In December 2012, a report released by the Director of National Intelligence discussed the potential threat of solar geomagnetic storms to the nation’s electric grid. These storms are caused by bursts of energy produced by the sun that disrupts the Earth’s magnetic field. While this may sound like science fiction to some, in 1989, a Canadian blackout affecting 9 million people was caused by currents produced by a large geomagnetic storm.
Now Maine is moving to become the first state to take deliberate action to assess and manage these risks. Legislation which became law earlier this year directs the state Public Utilities Commission to examine related vulnerabilities, identify the most vulnerable components and develop recommendations, including cost/benefit analyses to be delivered to the legislature in January 2014.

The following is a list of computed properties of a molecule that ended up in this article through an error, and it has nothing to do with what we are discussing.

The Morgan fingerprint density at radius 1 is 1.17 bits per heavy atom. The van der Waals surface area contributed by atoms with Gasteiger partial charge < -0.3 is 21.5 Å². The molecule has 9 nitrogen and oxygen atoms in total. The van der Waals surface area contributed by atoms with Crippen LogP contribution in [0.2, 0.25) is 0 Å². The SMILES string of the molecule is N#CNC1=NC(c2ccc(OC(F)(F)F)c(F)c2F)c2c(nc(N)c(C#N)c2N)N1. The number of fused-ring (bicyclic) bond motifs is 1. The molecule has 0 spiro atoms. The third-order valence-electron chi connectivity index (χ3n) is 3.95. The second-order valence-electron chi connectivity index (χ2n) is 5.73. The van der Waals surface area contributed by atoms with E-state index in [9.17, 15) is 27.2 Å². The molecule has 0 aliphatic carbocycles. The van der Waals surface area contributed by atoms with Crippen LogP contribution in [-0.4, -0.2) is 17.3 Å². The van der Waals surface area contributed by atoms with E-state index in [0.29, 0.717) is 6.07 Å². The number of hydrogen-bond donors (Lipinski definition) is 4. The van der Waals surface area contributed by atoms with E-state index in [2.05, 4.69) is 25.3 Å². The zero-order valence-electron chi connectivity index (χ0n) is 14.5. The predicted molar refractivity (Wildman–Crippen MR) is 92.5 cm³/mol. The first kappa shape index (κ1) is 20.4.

The law’s legislative sponsor, State Representative Andrea Boland, had originally sought additional steps, but faced “strong opposition from electric utilities.”
Meanwhile in May, a final rule approved by the Federal Energy Regulatory Commission directed the North American Reliability Corporation to develop new reliability standards to mitigate the effects of geomagnetic disturbances within six months.